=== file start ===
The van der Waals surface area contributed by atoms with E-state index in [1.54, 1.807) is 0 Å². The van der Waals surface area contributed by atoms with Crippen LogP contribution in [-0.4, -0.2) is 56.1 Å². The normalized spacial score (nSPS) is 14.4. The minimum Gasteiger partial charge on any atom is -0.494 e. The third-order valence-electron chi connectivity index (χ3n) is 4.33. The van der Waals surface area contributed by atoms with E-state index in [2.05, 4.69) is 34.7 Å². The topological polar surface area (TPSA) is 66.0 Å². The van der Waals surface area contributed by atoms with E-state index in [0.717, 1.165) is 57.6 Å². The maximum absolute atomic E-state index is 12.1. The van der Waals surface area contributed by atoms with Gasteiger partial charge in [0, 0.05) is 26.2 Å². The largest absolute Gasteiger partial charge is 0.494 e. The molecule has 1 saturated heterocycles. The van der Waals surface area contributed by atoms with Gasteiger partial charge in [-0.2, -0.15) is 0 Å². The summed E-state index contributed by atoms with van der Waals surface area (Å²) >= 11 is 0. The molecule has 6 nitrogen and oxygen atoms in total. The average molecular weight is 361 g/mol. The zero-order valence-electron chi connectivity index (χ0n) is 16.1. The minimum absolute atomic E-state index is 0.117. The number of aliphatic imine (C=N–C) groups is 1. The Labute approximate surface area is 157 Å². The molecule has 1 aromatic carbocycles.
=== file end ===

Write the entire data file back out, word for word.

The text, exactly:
The van der Waals surface area contributed by atoms with E-state index in [1.54, 1.807) is 0 Å². The van der Waals surface area contributed by atoms with Crippen LogP contribution in [-0.4, -0.2) is 56.1 Å². The normalized spacial score (nSPS) is 14.4. The minimum Gasteiger partial charge on any atom is -0.494 e. The third-order valence-electron chi connectivity index (χ3n) is 4.33. The van der Waals surface area contributed by atoms with E-state index in [2.05, 4.69) is 34.7 Å². The topological polar surface area (TPSA) is 66.0 Å². The van der Waals surface area contributed by atoms with E-state index in [0.717, 1.165) is 57.6 Å². The maximum absolute atomic E-state index is 12.1. The van der Waals surface area contributed by atoms with Gasteiger partial charge in [0, 0.05) is 26.2 Å². The largest absolute Gasteiger partial charge is 0.494 e. The molecule has 1 saturated heterocycles. The van der Waals surface area contributed by atoms with Gasteiger partial charge in [-0.2, -0.15) is 0 Å². The summed E-state index contributed by atoms with van der Waals surface area (Å²) >= 11 is 0. The molecule has 6 nitrogen and oxygen atoms in total. The average molecular weight is 361 g/mol. The zero-order valence-electron chi connectivity index (χ0n) is 16.1. The minimum absolute atomic E-state index is 0.117. The number of aliphatic imine (C=N–C) groups is 1. The Labute approximate surface area is 157 Å². The molecule has 1 aromatic carbocycles.